Internet Watch Foundation has been ordered to work closely with the Child Exploitation and Online Protection (CEOP) Centre and search for and block online child sexual abuse images.
The UK minister has claimed that the agreements with internet firms would bring a major change in dealing with online child abuse images.
Firms including Yahoo!, Google, Microsoft, Twitter, Facebook, BT, Sky, Virgin Media, TalkTalk, Vodafone, O2, EE and Three were called to a meeting, chaired by Culture Secretary Maria Miller, in the midst of UK government’s call to work more intently on eliminating illegal material.
The Internet firms have now agreed to give the Internet Watch Foundation (IWF) more powers and resources to discover abusive images online.
IWF has been asked to work closely with the Child Exploitation and Online Protection (CEOP) Centre and search for and block child sexual abuse images on the Internet.
In addition, internet service providers (ISP) including Virgin Media, BSkyB, BT and TalkTalk have offered £1m in funds in support for the new proactive approach and to assist in dealing with the online creation and distribution of child sexual abuse material.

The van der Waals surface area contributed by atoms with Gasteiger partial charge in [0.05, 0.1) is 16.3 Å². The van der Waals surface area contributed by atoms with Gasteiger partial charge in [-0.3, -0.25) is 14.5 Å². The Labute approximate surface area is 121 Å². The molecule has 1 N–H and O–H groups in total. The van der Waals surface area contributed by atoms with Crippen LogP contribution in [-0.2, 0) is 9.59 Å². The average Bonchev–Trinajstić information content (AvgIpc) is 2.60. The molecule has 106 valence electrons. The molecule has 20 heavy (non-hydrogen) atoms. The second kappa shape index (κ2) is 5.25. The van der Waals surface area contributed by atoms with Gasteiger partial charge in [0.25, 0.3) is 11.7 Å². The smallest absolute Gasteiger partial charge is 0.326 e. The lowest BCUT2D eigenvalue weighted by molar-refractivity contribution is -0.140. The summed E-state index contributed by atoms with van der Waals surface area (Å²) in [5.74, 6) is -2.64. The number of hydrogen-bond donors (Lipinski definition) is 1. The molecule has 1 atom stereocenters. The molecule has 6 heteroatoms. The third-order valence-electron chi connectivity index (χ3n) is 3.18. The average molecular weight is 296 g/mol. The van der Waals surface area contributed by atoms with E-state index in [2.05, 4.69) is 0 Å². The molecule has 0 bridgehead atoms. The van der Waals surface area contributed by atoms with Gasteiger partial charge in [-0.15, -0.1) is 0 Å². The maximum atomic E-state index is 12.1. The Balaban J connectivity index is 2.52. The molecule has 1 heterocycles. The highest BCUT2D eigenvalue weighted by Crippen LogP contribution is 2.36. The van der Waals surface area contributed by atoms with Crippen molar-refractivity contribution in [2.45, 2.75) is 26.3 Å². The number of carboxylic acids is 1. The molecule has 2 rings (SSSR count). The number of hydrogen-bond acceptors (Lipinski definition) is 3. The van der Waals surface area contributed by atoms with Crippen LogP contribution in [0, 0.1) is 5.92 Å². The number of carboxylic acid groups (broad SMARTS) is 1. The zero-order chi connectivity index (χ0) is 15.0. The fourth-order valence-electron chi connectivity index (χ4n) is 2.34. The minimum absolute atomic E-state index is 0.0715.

UK Secretary of State for Culture, Media and Sport, Maria Miller, said for the first time the IWF has been asked to work alongside CEOP to search for illegal and abusive images and block them.
"This will mean more images of child sexual abuse will be tracked down and acted against," Miller said.
"This agreement will mean these organisations will no longer be limited to reacting to reports received.
"They will now have the remit and the resources to take the fight to the criminals perpetrating these vile acts."
Recently, Google revealed that it is working on a new global database of child abuse images that would be shared with its rival firms to get rid of online child pornography.
Google’s move comes after UK Prime Minister David Cameron urged to work harder to put off child pornography.